Biotech Giant Amgen (AMGN) Bets $1.5 Billion on Bay Area CytomX (CTMX)’s Cancer Drugs


October 4, 2017
By Alex Keown, Breaking News Staff

THOUSAND OAKS, Calif. – Shares of South San Francisco-based CytomX Therapeutics are up more than 34 percent in early market trading after the company forged a strategic collaboration in immuno-oncology worth up to $1.5 billion with pharma giant Amgen (AMGN)

The two companies will work together to develop a CytomX Probody T-cell engaging bispecific against the Epidermal Growth Factor Receptor (EGFR), a highly validated oncology target expressed on multiple human cancer types.

Sean Harper, Amgen’s head of research and development, touted the CytomX Probody platform and its potential to target EGFR. The CytomX platform has the potential to localize activity within tumors while limiting potential toxicity, Harper said.

Under terms of the deal, Amgen will make an upfront payment of $40 million and purchase $20 million of CytomX common stock. CytomX will be eligible to receive up to $455 million in development, regulatory and commercial milestones for the EGFR program. If Amgen opts to go after three additional undisclosed targets, CytomX could then earn an additional $950 million in upfront and milestone payments. In preclinical studies, CytomX’s Probody versions of EGFRxCD3 bispecific therapeutics induced tumor regressions and increased the therapeutic window for this high potential cancer target, the company said in its announcement this morning.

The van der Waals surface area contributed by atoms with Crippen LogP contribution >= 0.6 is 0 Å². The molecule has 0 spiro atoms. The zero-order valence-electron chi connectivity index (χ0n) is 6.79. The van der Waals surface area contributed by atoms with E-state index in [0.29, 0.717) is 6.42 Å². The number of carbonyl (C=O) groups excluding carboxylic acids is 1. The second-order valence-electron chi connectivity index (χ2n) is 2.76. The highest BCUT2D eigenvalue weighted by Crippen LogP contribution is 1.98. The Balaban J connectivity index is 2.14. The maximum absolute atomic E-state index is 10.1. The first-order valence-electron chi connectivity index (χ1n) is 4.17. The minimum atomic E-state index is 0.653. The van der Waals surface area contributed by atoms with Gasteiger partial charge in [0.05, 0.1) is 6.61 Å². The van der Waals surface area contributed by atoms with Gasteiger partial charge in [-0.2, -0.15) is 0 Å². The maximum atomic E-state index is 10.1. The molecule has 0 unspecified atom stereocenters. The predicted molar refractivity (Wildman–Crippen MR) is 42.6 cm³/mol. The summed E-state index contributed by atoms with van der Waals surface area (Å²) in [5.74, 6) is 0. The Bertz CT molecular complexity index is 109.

But the deal is also has a reciprocal component. CytomX will receive the rights to an undisclosed preclinical T-cell engaging bispecific program from Amgen. Any products that result from this development will allow Amgen to receive milestone and royalty payments.

This marks the second major deal CytomX has struck with a giant pharmaceutical company this year. In March, CytomX expanded a 2014 collaboration agreement with Bristol-Myers Squibb (BMY), putting a potential of $5 billion worth of new therapeutics on the table for the companies.

Last year, CytomX struck a deal worth up to $500 million with AbbVie (ABBV) to co-develop commercialize Probody Drug Conjugates against CD71, also known as transferrin receptor 1 (TfR1).

CytomX’s probody therapeutics are designed to take advantage of unique conditions in the tumor microenvironment to enhance the tumor-targeting features of an antibody and reduce drug activity in healthy tissues, according to company information. Once activated, the probody therapeutics bind selectively to cells within tumor tissue with reduced binding to healthy tissue, potentially improving or creating a therapeutic window, according to company data.

Sean McCarthy, president and chief executive officer of CytomX said probody-based T-cell engaging bispecific antibodies offer “significant potential in treating cancers by employing localized therapeutic activity within tumor tissue.” He added that the collaboration with Amgen, along with the work being done with BMS and AbbVie, validates the “broad applicability of the Probody platform in addressing unmet needs in oncology.”



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